The Best of Brighton ft. 12 Stone Toddler
Concorde 2, Brighton.
14s - 15s must be accompanied by an adult. No refunds will be given for incorrectly booked tickets.
12 Stone Toddler rock. But remember when rock was anti-fashion, didn’t stay in neat little categories, represented deviation from the norm?
Remember when rock plundered other genres and threw the bits into a hot cauldron?
Remember when rock meant bands with nothing in common other than a liking for loud guitars, stomping beats, electric hooks?
12 Stone Toddler bring this ethic back. A marriage of opposites, combining heady eclecticism with a love of the three minute wonder. All shiny and new, yet visited at night by the ghosts of 20th century music. Swaggering with the chutzpah of a naked child threatening to wedge a fork into the electrical socket, each twist and swivel brings a new reason to love this band.
The enfant terrible of songwriters Chris Otero (vocals/bass) and Ben Jones (keyboards), this is dark, philosophical, beautiful, tragic-comic, full blooded rock and roll, that recognises no boundaries.
Born at the turn of the century, tested in sweaty underground Brighton gigs, Toddler amassed a zealous cult following. Two albums – DOES IT SCARE YOU? (2007) and SCHEMING (2009) came out in quick succession, to rapturous critical acclaim. After faking their own deaths, Toddler suddenly rose from the grave with a third album IDIOLALIA (2018), now infused with the vibrant telepathy and spot-on vocal harmonies of Robin O’Keefe (drums) and Helen Durden (guitar).
Accustomed to the big stage, having notched up numerous festival performances including Glastonbury, Beautiful Days, Bestival, Boomtown and Shambala, received big support from BBC Radio 6 and MTV Europe, and currently providing the score for award winning Yilm short “Last Respects”; 12 Stone Toddler are always hatching plans, bursting from eggs, always running towards you because they’re in love with you.
“Simultaneously magni\icently louche and uncomplicatedly rock”
Pete Cashmore, The Guardian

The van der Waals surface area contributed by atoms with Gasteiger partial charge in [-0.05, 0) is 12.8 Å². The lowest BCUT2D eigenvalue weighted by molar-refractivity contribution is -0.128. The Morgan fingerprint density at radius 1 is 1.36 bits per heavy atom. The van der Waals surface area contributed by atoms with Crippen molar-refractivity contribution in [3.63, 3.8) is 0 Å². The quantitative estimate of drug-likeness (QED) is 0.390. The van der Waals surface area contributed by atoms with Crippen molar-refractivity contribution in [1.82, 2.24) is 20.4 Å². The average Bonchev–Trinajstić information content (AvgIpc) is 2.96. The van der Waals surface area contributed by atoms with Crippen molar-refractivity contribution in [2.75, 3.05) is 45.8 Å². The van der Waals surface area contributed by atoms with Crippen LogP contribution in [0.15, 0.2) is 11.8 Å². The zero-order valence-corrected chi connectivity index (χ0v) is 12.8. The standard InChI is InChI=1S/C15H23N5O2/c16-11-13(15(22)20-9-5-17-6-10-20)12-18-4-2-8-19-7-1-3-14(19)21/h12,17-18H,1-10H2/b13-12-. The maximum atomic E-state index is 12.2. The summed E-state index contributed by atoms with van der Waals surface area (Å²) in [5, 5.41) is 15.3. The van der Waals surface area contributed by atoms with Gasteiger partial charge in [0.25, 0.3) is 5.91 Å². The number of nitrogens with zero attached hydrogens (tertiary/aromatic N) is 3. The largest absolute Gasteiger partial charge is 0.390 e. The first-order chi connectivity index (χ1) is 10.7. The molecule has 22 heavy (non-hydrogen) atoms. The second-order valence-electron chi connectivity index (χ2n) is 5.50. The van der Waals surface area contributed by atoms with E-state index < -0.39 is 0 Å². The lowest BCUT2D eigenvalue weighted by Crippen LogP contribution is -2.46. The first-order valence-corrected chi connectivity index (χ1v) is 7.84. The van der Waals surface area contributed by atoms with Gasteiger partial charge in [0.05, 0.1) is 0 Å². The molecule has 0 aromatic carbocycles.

“Highly original, musically outrageous, stylistically uncompromising, very spontaneous, but also very tight, Brighton's 12 Stone Toddler are a synthesis of all that's good about contemporary adventurous rock music.”
Pete Feenstra, Get Ready to Rock
Clowwns conjure cracked-mirror visions of Dylan Thomas in his drunken disco period, Graham Greene fronting a fuzz-crazed Sparks, or a young Orson Welles luring Queens of the Stone Age and the Eighties Matchbox B-line Disaster to the circus big top of their deepest unconscious desires. Literary but visceral, pounding but pop-savvy, Clowwns' thumping great art-rock has the answers to all your worries. You'll love it, really.
"Literary lyricism, equal opportunities rabble-rousing, anthemic melodies and pounding riffs..." THE QUIETUS
"The last great post-punk band..." LOUDER THAN WAR
"Like The New York Dolls with better tunes..." BRIGHTON SOURCE
Bad laws:BADLAWS. are a 4-piece Alternative Rock band based in Brighton, England. Combining influences from the likes of DON BROCO, Bloc Party and YONAKA, the female-fronted 4-piece aim to amalgamate their collective influences to form a sound derived from heavy riffs along with the melodic sensibilities of modern pop music.
After meeting at University, BADLAWS. formed in the Spring of 2018 and consists of Lucy Hinton (Vocals), Daniel Bright (Guitar), Travis Powers (Bass) and Josh Caplin (Drums). Flourishing in their early days, the band have achieved over 11,000 streams combining their first two singles, followed by a self-titled Debut EP in Autumn of 2018. Accompanying the release, BADLAWS. sold-out their Debut EP Show at Sticky Mike’s Frog Bar, Brighton the following week. As a result, BADLAWS. rounded the year off performing at notorious Brighton venues, including The Haunt and Concorde 2, as well as participating in the Brighton Fringe Festival.
The mann and I:
Brighton based Duo ‘The Mann & I’ include alternative singer/songwriter Edd Mann and stylistic vocalist Tara Vowles. Formed in 2018, The Mann and I have had to cater to both upbeat and downbeat audiences and occasions. This forced versatility has become a trademark loved by some.